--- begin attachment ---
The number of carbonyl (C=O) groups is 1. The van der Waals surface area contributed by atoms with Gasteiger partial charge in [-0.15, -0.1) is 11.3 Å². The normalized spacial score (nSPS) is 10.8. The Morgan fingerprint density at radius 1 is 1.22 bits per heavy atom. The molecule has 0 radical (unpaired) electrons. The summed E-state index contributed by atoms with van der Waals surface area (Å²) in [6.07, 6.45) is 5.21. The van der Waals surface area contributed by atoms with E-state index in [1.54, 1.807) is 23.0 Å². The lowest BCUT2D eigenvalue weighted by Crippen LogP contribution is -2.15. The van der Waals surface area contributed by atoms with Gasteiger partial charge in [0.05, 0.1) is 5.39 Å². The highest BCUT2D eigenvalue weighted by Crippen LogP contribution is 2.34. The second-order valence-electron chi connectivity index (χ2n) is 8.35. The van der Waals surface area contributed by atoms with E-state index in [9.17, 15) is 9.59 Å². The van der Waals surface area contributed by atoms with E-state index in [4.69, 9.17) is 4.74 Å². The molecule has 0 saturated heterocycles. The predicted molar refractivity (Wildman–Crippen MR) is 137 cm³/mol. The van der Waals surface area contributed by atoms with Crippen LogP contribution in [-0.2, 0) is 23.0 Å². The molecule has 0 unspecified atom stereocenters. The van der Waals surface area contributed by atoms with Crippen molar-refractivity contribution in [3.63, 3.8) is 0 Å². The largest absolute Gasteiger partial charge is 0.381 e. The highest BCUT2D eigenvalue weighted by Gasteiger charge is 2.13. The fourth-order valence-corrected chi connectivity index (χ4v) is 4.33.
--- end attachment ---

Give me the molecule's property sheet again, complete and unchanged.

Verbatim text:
The number of carbonyl (C=O) groups is 1. The van der Waals surface area contributed by atoms with Gasteiger partial charge in [-0.15, -0.1) is 11.3 Å². The normalized spacial score (nSPS) is 10.8. The Morgan fingerprint density at radius 1 is 1.22 bits per heavy atom. The molecule has 0 radical (unpaired) electrons. The summed E-state index contributed by atoms with van der Waals surface area (Å²) in [6.07, 6.45) is 5.21. The van der Waals surface area contributed by atoms with E-state index in [1.54, 1.807) is 23.0 Å². The lowest BCUT2D eigenvalue weighted by Crippen LogP contribution is -2.15. The van der Waals surface area contributed by atoms with Gasteiger partial charge in [0.05, 0.1) is 5.39 Å². The highest BCUT2D eigenvalue weighted by Crippen LogP contribution is 2.34. The second-order valence-electron chi connectivity index (χ2n) is 8.35. The van der Waals surface area contributed by atoms with E-state index in [9.17, 15) is 9.59 Å². The van der Waals surface area contributed by atoms with E-state index in [4.69, 9.17) is 4.74 Å². The molecule has 0 saturated heterocycles. The predicted molar refractivity (Wildman–Crippen MR) is 137 cm³/mol. The van der Waals surface area contributed by atoms with Crippen LogP contribution in [-0.2, 0) is 23.0 Å². The molecule has 0 unspecified atom stereocenters. The van der Waals surface area contributed by atoms with Crippen molar-refractivity contribution in [3.63, 3.8) is 0 Å². The largest absolute Gasteiger partial charge is 0.381 e. The highest BCUT2D eigenvalue weighted by Gasteiger charge is 2.13. The fourth-order valence-corrected chi connectivity index (χ4v) is 4.33.